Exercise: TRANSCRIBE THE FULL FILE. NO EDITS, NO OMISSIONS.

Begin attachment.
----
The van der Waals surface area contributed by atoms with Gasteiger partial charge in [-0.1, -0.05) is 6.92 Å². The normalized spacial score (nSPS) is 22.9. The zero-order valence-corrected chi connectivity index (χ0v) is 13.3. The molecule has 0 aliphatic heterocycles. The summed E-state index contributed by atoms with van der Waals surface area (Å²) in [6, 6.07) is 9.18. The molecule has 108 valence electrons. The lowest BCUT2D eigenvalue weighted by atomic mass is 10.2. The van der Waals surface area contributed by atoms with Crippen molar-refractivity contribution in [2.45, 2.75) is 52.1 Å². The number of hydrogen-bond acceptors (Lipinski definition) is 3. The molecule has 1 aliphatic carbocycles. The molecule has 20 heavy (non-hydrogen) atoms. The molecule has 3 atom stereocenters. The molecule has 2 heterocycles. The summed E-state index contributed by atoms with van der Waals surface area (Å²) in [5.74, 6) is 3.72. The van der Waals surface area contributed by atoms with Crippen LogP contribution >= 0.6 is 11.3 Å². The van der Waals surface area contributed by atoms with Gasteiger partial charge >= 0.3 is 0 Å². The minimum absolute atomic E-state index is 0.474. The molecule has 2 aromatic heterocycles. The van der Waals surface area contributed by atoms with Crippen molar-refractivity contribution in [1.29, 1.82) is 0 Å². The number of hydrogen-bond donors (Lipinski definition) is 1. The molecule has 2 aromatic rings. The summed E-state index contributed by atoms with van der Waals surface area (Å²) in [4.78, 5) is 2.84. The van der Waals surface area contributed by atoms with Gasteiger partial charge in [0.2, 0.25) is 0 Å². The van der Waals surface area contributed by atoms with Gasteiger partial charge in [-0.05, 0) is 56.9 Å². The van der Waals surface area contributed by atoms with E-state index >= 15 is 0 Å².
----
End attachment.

The van der Waals surface area contributed by atoms with Gasteiger partial charge in [-0.1, -0.05) is 6.92 Å². The normalized spacial score (nSPS) is 22.9. The zero-order valence-corrected chi connectivity index (χ0v) is 13.3. The molecule has 0 aliphatic heterocycles. The summed E-state index contributed by atoms with van der Waals surface area (Å²) in [6, 6.07) is 9.18. The molecule has 108 valence electrons. The lowest BCUT2D eigenvalue weighted by atomic mass is 10.2. The van der Waals surface area contributed by atoms with Crippen molar-refractivity contribution in [2.45, 2.75) is 52.1 Å². The number of hydrogen-bond acceptors (Lipinski definition) is 3. The molecule has 1 aliphatic carbocycles. The molecule has 20 heavy (non-hydrogen) atoms. The molecule has 3 atom stereocenters. The molecule has 2 heterocycles. The summed E-state index contributed by atoms with van der Waals surface area (Å²) in [5.74, 6) is 3.72. The van der Waals surface area contributed by atoms with Crippen LogP contribution >= 0.6 is 11.3 Å². The van der Waals surface area contributed by atoms with Gasteiger partial charge >= 0.3 is 0 Å². The minimum absolute atomic E-state index is 0.474. The molecule has 2 aromatic heterocycles. The van der Waals surface area contributed by atoms with Crippen molar-refractivity contribution in [1.29, 1.82) is 0 Å². The number of hydrogen-bond donors (Lipinski definition) is 1. The molecule has 2 aromatic rings. The summed E-state index contributed by atoms with van der Waals surface area (Å²) in [4.78, 5) is 2.84. The van der Waals surface area contributed by atoms with Gasteiger partial charge in [0.2, 0.25) is 0 Å². The van der Waals surface area contributed by atoms with Gasteiger partial charge in [-0.05, 0) is 56.9 Å². The van der Waals surface area contributed by atoms with E-state index >= 15 is 0 Å².